Social & Domestic Issues

Democrats, John Roberts, Slavery and Segregation: History Repeats

The hysterical opposition among some Senate Democrats and their allies on the Left to President Bush’s nomination of Judge John Roberts to the Supreme Court has historical precedent. And I don’t mean Robert Bork or Clarence Thomas.

The Democrats’ furrowed-brow posturing on the Roberts nomination, and their opposition over the past four years to many of President Bush’s conservative nominees to the federal bench, is reminiscent of the party’s position and tactics on slavery in the decades before the Civil War and segregation afterward.

Throughout the Antebellum period, the Democratic Party was held in thrall to what was then called “slave power.” The Democratic Party provided the bulwark defense of slavery against any efforts, however modest, toward eventual emancipation. Whereas in the 1780s even the Founders from the slave-holding South regarded the institution as a temporary evil and envisioned its eventual demise, by 1830 southern Democrats were arguing that chattel slavery was a “positive good” established by God and endorsed in the Constitution. They argued the South’s “peculiar institution” was a permanent feature, one with deep economic, social, religious and moral roots.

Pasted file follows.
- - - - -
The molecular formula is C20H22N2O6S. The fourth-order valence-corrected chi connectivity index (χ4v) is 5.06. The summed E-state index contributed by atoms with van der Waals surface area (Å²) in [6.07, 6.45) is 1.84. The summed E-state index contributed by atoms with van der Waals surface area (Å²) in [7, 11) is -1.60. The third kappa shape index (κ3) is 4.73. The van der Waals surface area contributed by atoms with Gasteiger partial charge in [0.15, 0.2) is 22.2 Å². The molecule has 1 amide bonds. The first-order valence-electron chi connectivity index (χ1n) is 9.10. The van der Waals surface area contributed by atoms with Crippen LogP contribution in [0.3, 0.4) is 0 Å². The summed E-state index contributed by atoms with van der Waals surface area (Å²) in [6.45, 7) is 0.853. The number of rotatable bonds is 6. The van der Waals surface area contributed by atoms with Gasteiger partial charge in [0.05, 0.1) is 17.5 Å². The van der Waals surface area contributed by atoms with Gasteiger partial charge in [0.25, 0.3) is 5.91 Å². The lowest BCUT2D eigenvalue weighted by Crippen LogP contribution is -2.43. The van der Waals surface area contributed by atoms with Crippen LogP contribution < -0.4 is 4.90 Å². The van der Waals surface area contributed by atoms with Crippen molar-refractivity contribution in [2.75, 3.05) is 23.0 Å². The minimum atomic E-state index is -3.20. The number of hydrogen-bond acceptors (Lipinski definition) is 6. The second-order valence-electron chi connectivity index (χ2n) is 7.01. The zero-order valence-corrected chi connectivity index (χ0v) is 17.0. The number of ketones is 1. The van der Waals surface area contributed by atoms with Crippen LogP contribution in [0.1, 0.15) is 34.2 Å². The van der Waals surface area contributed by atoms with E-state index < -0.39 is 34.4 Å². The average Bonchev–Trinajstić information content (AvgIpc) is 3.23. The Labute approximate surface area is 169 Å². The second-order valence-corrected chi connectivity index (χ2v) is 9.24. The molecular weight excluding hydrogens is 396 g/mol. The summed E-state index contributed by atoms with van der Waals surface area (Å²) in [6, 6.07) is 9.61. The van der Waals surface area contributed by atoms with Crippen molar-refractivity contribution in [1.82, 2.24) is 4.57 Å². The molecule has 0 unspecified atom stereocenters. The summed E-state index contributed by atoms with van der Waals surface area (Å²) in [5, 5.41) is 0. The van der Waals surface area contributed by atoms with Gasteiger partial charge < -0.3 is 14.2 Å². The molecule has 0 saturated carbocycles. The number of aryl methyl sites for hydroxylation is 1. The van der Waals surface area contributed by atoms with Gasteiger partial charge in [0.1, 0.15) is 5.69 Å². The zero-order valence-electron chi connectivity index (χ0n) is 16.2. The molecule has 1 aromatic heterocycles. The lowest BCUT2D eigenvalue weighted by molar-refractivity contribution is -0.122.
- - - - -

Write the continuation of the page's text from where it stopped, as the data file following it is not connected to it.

The chief strategy in slavery’s defense was control of the United States Senate and Supreme Court. Throughout the decades before the firing on Fort Sumter, Democrats used the power in the Senate to block any attempt by northerners to roll back slavery — or even to slow or block its extension into new territories – and to ensure a pro-slave majority on the Court.

Throughout this period southern Democrats managed to maintain a pro-slavery majority on the Supreme Court through the exercise of the Senate’s confirmation power. Democrats argued that slavery was a matter of “settled law” that could not be tampered with even by an anti-slave majority. The Constitution recognized and protected slavery as a fundamental property right, Democrats argued.  Any encroachment upon this right – the nomination of a justice with known anti-slavery sentiments, for instance — was instantly met with threats of southern secession.

This reached its epitome in the 1857 Dred Scott ruling. Chief Justice Roger B. Taney of Maryland, a Democrat, virulent racist, and vehement defender of slavery, wrote the majority decision that held African-American slaves were not human beings but property and therefore had no claim on constitutional rights.

Dred Scott made civil war inevitable. It judicially removed the issue of slavery from the sphere of political discourse. The decision neutralized the representative institutions and put the issue of slavery beyond the reach of the people’s elected leaders. Democrats hailed Dred Scott as having settled once and for all the status of slavery in America. Even efforts of limit slavery’s expansion into new territories were attacked as a violation of Dred Scott.